Reader reviews and comments on Ursula, Under, plus links to write your own review.

Summary |  Excerpt |  Reading Guide |  Reviews |  Readalikes |  Genres & Themes |  Author Bio

Ursula, Under

by Ingrid Hill

Ursula, Under
  • Critics' Opinion:

    Readers' Opinion:

  • First Published:
    May 2004, 476 pages
    Paperback:
    Jun 2005, 512 pages

  • Rate this book


Buy This Book

About this Book

Reviews

Page 1 of 1
There are currently 2 reader reviews for Ursula, Under
Order Reviews by:

Write your own review!

Judy (11/28/06)

Ancestors and Angels
This is one of the more amazing books I've ever read. Ursula Hill, who is also a mother of 12 children and has a PhD in literature, is a very hip woman. She is one of those writers, like Margaret Atwood, who shows rather than tells what feminism truly means. It is not lost on me that both of these women are highly educated.

The main story involves two-year-old Ursula and her young parents, Annie, of Finnish descent and Justin Wong, a Chinese-American. They live in the Upper Peninsula of Michigan and while on a trip to see a defunct mine where Annie's great-grandfather perished in a mining accident, Ursula accidentally falls down an old mine shaft, setting off a huge rescue effort.

While this would make a great story by itself, it takes up only about a fifth of the novel. The remainder is a breathtaking journey back into history which traces the ancestry of Justin and Annie from 4000 BC China and first century Finland. Such a massive undertaking makes fascinating reading. I wish I had drawn a family tree as I read. Ingrid Hill brings these ancestors alive as she tells their life stories. She also presents a philosophy of history and humanity that I found wonderful and unique.

That is not all. In telling the story of Ursula, Annie and Justin, she draws a picture of contemporary American life that is at once caustic and humorous. It is also sociological in scope and political and cultural in flavor. There are pitch-perfect references to popular phenomena such as music, books, film, clothing, housing, the job market and the list goes on.

Then comes the climax of the plot which had me in tears for pages yet left me feeling hopeful for the sheer strenth of the human spirit and appreciative of my own ancestors. We are all the angels of each other.
James Blacklock (08/08/06)

Promising Debut
In lesser hands the audacious scheme of this novel might have reeked of gimmick. As it is you never doubt that Ingrid Hill is trying to write the best book she can.
On a crystalline, perfectly blue morning in June, a young married couple driving across upper Michigan stop to picnic in a clearing, then watch in horror as their two and a half year old daughter suddenly vanishes, swallowed by what they discover hidden in undergrowth is a tiny hole in a poorly sealed and long-forgotten mineshaft.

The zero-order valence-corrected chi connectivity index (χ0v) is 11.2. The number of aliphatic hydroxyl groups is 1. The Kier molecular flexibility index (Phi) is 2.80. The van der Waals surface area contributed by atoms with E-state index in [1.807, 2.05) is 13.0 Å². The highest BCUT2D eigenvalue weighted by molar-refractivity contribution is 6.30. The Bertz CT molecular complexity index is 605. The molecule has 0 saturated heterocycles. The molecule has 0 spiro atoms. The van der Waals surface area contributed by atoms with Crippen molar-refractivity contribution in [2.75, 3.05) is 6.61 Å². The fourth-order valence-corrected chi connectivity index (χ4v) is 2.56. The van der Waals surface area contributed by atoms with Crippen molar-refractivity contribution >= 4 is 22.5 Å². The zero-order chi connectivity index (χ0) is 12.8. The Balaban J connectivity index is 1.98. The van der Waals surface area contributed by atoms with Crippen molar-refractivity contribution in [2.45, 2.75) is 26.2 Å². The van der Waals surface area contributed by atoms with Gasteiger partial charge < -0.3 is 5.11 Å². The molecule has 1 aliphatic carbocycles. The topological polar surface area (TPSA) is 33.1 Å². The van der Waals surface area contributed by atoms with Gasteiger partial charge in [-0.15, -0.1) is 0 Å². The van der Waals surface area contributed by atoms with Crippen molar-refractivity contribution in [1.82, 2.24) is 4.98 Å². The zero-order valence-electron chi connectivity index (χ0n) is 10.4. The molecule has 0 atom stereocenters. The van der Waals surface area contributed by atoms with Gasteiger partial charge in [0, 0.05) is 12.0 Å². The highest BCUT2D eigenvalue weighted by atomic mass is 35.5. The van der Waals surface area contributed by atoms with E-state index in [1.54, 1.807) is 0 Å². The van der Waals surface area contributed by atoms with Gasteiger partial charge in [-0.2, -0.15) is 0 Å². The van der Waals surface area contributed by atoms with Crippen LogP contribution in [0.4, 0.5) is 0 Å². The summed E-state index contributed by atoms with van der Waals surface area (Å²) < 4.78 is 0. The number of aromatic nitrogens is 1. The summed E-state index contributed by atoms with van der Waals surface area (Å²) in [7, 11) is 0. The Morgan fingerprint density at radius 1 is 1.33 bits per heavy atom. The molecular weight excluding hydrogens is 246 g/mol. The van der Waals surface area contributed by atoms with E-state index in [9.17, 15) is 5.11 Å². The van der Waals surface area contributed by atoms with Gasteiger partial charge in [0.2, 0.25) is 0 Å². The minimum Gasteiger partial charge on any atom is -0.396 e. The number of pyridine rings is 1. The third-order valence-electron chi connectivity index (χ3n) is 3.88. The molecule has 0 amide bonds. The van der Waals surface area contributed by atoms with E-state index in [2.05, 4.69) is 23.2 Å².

As the rescue mission slowly grinds into action the media are determined to bring the drama into every home. Alone and swilling gin in the big house she's inherited, Jinx Muehlenberg watches live tv coverage and complains, "Why are they wasting all that money and energy on a goddamn half-breed trailer-trash kid?" And so Hill proceeds to take us on a 2,000 year journey, beginning back in ancient China, to demonstrate exactly why little Ursula's existence is so precious.
In truth there is no need to stretch back-story to such extraordinary lengths in order to kindle fierce sympathy for the loving, and much in love, parents as they agonize over Ursula's fate. The more we learn about Justin and Annie the more likeable they are and the more unbearable a tragic ending would be. Hill, however, insists "all story is also back-story, the underside of the iceberg explains what we see above."


Each of the historical episodes, which alternate with further instalments in the main action (including rather more conventional back-story), is an absorbing stand-alone story featuring direct ancestors of little Ursula, but it isn't essential to buy the philosophical point Hill is making about this connectivity - and, indeed, I don't.
  • Page
  • 1

Support BookBrowse

Become a Member and discover books that entertain, engage & enlighten!

Join Today!

Book Discussion
Book Jacket
The Sellout
by Paul Beatty

The first book by an American author to win the prestigious Man Booker Prize.

About the book
Join the discussion!

First Impressions

  • Book Jacket

    Lillian Boxfish Takes a Walk
    by Kathleen Rooney

    "Effervescent with verve, wit, and heart" - Booklist, starred review

    Read Member Reviews

  • Book Jacket

    The Girl Before
    by JP Delaney

    An enthralling psychological thriller of duplicity, death, and deception.

    Read Member Reviews

Win this book!
Win No Man's Land

No Man's Land
by Simon Tolkien

Inspired by the experiences of his grandfather, J. R. R. Tolkien, during World War I.

Enter

Editor's Choice

  • Book Jacket
    The Sellout
    by Paul Beatty
    Paul Beatty's The Sellout was one of those books that flew somewhat under the radar when it was...
  • Book Jacket: Ruler of the Night
    Ruler of the Night
    by David Morrell
    Amateur sleuth Thomas De Quincey is back in a mystery set in Victorian England. This time, he and ...
  • Book Jacket: A List of Cages
    A List of Cages
    by Robin Roe
    Robin Roe has written one helluva young adult debut novel. Alternating first person narratives by a ...

Word Play

Solve this clue:

H W S W T Devil S H A L S

and be entered to win..

Books that     
entertain,
     engage

 & enlighten

Visitors can view some of BookBrowse for free. Full access is for members only.

Join Today!

Your guide toexceptional          books

BookBrowse seeks out and recommends books that we believe to be best in class. Books that will whisk you to faraway places and times, that will expand your mind and challenge you -- the kinds of books you just can't wait to tell your friends about.